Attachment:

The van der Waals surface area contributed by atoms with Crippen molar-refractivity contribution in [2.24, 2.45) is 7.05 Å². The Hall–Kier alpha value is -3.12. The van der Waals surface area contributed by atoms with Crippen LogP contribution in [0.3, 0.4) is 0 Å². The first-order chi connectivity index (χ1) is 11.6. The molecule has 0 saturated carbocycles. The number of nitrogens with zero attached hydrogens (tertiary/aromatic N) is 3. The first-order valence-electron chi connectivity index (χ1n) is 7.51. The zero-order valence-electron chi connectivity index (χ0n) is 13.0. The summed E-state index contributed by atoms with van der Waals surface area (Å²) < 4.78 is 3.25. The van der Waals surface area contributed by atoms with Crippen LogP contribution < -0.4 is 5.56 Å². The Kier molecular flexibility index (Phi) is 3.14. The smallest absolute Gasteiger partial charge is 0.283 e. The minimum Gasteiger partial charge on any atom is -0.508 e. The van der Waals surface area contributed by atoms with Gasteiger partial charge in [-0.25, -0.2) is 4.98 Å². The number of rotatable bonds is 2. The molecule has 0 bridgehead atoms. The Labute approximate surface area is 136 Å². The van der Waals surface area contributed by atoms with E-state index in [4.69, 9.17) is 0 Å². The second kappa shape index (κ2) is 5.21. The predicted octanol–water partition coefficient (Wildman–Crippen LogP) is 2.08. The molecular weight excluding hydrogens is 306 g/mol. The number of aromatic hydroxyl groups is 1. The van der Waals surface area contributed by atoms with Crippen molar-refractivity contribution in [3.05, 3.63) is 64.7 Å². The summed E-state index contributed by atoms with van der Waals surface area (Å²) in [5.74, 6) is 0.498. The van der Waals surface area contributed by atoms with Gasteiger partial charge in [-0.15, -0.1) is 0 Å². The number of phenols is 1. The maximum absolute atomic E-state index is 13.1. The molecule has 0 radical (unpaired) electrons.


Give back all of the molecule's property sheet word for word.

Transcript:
The van der Waals surface area contributed by atoms with Crippen molar-refractivity contribution in [2.24, 2.45) is 7.05 Å². The Hall–Kier alpha value is -3.12. The van der Waals surface area contributed by atoms with Crippen LogP contribution in [0.3, 0.4) is 0 Å². The first-order chi connectivity index (χ1) is 11.6. The molecule has 0 saturated carbocycles. The number of nitrogens with zero attached hydrogens (tertiary/aromatic N) is 3. The first-order valence-electron chi connectivity index (χ1n) is 7.51. The zero-order valence-electron chi connectivity index (χ0n) is 13.0. The summed E-state index contributed by atoms with van der Waals surface area (Å²) < 4.78 is 3.25. The van der Waals surface area contributed by atoms with Crippen LogP contribution < -0.4 is 5.56 Å². The Kier molecular flexibility index (Phi) is 3.14. The smallest absolute Gasteiger partial charge is 0.283 e. The minimum Gasteiger partial charge on any atom is -0.508 e. The van der Waals surface area contributed by atoms with Gasteiger partial charge in [-0.25, -0.2) is 4.98 Å². The number of rotatable bonds is 2. The molecule has 0 bridgehead atoms. The Labute approximate surface area is 136 Å². The van der Waals surface area contributed by atoms with E-state index in [4.69, 9.17) is 0 Å². The second kappa shape index (κ2) is 5.21. The predicted octanol–water partition coefficient (Wildman–Crippen LogP) is 2.08. The molecular weight excluding hydrogens is 306 g/mol. The number of aromatic hydroxyl groups is 1. The van der Waals surface area contributed by atoms with Crippen molar-refractivity contribution in [3.05, 3.63) is 64.7 Å². The summed E-state index contributed by atoms with van der Waals surface area (Å²) in [5.74, 6) is 0.498. The van der Waals surface area contributed by atoms with Gasteiger partial charge in [-0.15, -0.1) is 0 Å². The number of phenols is 1. The maximum absolute atomic E-state index is 13.1. The molecule has 0 radical (unpaired) electrons.